Contemplating stacks of frozen burgers might not have the romance of Shackleton’s journeys, but it proved worthwhile.

“It’s the only way to really test your equipment,” said Hempleman-Adams. “Afterwards, we changed her visor and bought some other gloves.”

Skiing to the South Pole is not only a physical test. “There’s the mental side, too,” he said. “Amelia was the youngest person on the trip by 30 years.”

Just reaching “furthest point south” was uncomfortable enough: they had to land a plane on a windswept snowfield. Amelia recalled: “There was some very hard sastrugi [snow with a rough sandblasted texture]. We did at least 12 approaches and we all felt very sick.”

At first they managed only two or three hours’ travel a day as they struggled to adjust to the altitude. Much of the ice-covered continent is many thousands of feet above sea-level. The effort of walking, skiing and hauling sledges can be exhausting.

The weight of their supplies was kept to a minimum — so much so that Amelia’s father had told her to ditch good luck letters from friends that she had wanted to bring along.

“He said it was too much additional weight, but I sneaked three letters back in,” she said.

“It was windy all the time. It was so windy on the first night that the tent moved [across the snow]. During the day my face was completely covered with a balaclava that looks like a gas mask.

“After halfway, the work got really hard. I had aching shoulders, aching back, blisters on my thumbs from my poles, and blisters on my feet from the boots. I also got tennis elbow from my poles — from the impact as you put them down. And I got a cold burn on my nose from my sun goggles. As the days went by, I got more and more tired.”

Another member of the team fell seriously ill. “She got altitude sickness really badly. She also had frostbite on her nose.”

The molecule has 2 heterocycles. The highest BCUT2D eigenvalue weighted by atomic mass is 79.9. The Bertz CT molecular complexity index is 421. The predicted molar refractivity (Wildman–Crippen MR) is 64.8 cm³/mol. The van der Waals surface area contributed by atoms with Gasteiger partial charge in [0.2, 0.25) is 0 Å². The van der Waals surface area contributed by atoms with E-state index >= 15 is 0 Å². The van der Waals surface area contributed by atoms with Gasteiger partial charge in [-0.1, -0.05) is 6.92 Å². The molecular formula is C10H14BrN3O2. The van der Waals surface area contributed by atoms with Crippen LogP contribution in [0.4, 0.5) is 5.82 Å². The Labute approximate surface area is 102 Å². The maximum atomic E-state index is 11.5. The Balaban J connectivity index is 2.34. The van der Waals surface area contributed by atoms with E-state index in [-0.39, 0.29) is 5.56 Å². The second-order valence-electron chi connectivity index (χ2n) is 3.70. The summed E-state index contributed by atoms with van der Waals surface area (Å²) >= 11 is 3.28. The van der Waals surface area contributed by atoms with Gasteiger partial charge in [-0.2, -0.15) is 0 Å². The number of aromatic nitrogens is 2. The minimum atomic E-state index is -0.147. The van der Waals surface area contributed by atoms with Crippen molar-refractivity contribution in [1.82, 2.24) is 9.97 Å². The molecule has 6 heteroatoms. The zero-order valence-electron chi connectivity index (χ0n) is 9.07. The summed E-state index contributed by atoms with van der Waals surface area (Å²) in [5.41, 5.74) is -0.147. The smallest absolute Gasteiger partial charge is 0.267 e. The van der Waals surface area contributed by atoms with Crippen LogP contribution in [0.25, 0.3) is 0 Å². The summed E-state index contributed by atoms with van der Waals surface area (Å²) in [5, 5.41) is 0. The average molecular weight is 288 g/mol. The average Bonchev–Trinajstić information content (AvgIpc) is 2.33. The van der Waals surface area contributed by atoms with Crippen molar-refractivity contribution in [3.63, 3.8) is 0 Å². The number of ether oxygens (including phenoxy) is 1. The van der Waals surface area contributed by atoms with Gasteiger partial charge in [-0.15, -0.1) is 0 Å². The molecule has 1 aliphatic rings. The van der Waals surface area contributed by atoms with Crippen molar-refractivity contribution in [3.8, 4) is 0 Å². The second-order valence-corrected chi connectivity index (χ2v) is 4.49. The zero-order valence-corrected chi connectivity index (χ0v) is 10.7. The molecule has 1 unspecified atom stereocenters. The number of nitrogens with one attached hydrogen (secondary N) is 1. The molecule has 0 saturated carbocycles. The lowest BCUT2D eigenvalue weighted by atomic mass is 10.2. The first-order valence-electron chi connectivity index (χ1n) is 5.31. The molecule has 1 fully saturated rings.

Bad altitude sickness can be fatal and the victim had to be airlifted out. Amelia slogged on. “We would walk for an hour, then have a break, sitting on the sledge and eating and drinking for 10 minutes — but no longer, or you’d get too cold.”

After 10 hours of such routines, she said, you get very tired, and then you have to set up camp, which in such an environment is a huge effort.

Everybody wanted to collapse, but first they had to melt snow to drink and more to fill flasks for the next day (they needed to drink about five litres a day), and build a shelter for people to use as a lavatory (of which more shortly). Then they had to cook dehydrated food, which they loathed.

“You just gag on it, it’s awful,” said Amelia’s father, though after years of experience he was content to eat the stuff. “I know how to disguise it, with sugar,” he said.

But sometimes Amelia could not face it, so he had allowed her to bring along supplies of dried mango, chocolate and packets of Haribo sweets. Biscuits were her other consolation.

Then they crawled into their tents to sleep — if they could. At five to a tent, it was not always easy. Before leaving for Antarctica, Amelia had been advised to pack some earplugs.

To block out the howling wind?

“No, to block out his [her father’s] snoring,” she said. “But it didn’t work. I didn’t sleep well because I think that everyone in the tent snored.”